So, if you see someone being persecuted, being shunned, there’s a good chance he’s not an apostate—he’s a speaker of truth.

(So yesterday I finished the video. I’d spent the day editing it, sent it to a friend or two, and one of the conclusions was that the conclusion itself of the video needed a little work. So here it is.)

What’s it all about? Well, obviously fear. Fear is what keeps us from studying the Bible, together, and that’s what I want to do. That’s all I want to do…study the Bible together; let you draw your own conclusions from what we study, and as you’ve seen from this video and the previous one, I use the Bible a lot, and you’re able to look up the scriptures with me, hear my reasoning and determine for yourself, whether what I’m saying is true or false.

The other point of this video is to not fear apostasy, or rather charges of apostasy, because apostasy, the misuse of that, has been used to keep us in line.  To keep us from knowing all the truth, and there is truth to be known that is not available to us in the publications, and we will get to that, but we can’t be afraid, we can’t be afraid of examining it.

We are like a person who is driving a car guided by a GPS unit which has always proven reliable, and we’re well on our way, well that down a long path or long route to our destination, when we realize that the landmarks don’t match what the GPS is saying. We realize at that point that the GPS is wrong, for the first time.  What do we do? Do we keep following it, hoping it’ll get right again? Or do we pull over and go and buy an old-fashioned paper map, and ask somebody where we are, and then figure it out for ourselves?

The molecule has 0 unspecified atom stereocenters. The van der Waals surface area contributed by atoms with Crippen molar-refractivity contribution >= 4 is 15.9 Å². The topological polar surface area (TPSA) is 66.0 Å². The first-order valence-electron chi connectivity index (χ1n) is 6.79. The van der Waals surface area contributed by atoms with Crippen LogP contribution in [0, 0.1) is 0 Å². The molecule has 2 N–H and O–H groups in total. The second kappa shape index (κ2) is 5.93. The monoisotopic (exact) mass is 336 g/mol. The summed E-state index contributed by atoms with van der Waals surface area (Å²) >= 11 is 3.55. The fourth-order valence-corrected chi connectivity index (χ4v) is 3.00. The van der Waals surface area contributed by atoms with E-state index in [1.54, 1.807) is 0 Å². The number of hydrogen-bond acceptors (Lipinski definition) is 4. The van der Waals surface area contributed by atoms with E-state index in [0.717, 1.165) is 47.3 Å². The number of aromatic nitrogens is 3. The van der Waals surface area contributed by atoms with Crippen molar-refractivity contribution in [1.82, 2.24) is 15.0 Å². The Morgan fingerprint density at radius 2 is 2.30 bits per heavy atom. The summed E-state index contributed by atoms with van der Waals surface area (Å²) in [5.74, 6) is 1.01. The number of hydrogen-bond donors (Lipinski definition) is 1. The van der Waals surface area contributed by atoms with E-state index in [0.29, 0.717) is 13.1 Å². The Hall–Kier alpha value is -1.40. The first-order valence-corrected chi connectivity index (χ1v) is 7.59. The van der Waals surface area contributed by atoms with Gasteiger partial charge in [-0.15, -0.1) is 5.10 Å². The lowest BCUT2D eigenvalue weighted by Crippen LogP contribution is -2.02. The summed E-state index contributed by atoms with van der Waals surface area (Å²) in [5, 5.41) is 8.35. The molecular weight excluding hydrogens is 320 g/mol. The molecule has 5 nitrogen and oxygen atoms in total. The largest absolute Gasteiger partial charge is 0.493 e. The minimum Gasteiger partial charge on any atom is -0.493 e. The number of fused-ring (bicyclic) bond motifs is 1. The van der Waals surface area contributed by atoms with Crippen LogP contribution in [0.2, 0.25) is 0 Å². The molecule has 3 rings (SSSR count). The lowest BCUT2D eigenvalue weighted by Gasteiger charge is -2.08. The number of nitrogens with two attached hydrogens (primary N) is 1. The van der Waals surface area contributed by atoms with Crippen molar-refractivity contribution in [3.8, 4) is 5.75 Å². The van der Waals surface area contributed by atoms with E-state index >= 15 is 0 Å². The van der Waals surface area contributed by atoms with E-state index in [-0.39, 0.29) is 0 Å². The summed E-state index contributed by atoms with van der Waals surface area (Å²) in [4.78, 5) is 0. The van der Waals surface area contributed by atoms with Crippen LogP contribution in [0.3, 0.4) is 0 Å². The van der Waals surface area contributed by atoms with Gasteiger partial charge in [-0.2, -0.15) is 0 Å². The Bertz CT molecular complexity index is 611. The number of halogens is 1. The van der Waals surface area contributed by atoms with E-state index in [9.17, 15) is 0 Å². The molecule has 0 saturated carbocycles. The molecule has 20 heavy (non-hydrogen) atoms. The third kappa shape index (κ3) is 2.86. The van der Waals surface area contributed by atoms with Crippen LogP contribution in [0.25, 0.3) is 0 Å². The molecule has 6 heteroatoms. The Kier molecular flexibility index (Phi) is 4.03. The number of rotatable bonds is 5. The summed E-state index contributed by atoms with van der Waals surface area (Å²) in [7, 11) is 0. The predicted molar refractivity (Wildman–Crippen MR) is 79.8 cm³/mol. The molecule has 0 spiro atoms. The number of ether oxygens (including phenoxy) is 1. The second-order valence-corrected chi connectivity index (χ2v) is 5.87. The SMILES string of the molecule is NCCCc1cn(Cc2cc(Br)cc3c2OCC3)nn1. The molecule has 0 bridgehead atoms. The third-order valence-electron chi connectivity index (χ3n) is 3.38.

This is our map [holding up the Bible]. It’s the only map we have; it’s the only writing or publication that we have that is inspired of God.  Everything else is by men.  This is not. If we stick with this, we’ll learn. Now some might say, ‘Yes but don’t we need someone to tell us how to do it? Someone to interpret it for us?’ Well, put it this way:  It was written by God.  Do you think he’s incapable of writing a book that you and I, ordinary people, can understand? Do we need someone more intelligent, a wise and intellectual one? Did not Jesus say that these things are revealed to babes? We can figure it out for ourselves. It’s all there. I’ve proven that myself, and many others apart from me have found the same truth. All I’m saying is, “don’t be afraid anymore.” Yes, we must act cautiously. Jesus said, “cautious as serpents, innocent as doves”, but we have to act. We can’t sit on our hands. We have to continue to strive to get a better closer personal relationship with our God Jehovah and we cannot get that except through Christ. His teachings are what will guide us.

Now I know there are many things that will come up; many questions that will kind of get in the way, so I’m going to address a few more of those before we actually get into studying the Bible, because I don’t want them to hamper us. As we said, they’re like an elephant in the room. They’re blocking our view. Okay, so the next one that we’ll consider is the oft-repeated refrain, “Well, Jehovah has always had one organization. There is no other organization that’s teaching the truth, that’s preaching worldwide, only us, so this must be the right organization. How could it be wrong? And if it is wrong where will I go?”

These are valid questions and there are valid and actually very comforting answers to them, if you’ll just take the time to consider them with me.  So we’re going to leave that for the next video, and we’ll talk about the organization; what it really means; and where do we go if we have to go anywhere. You’d be surprised at the answer. Until then, thank you very much for listening. I’m Eric Wilson.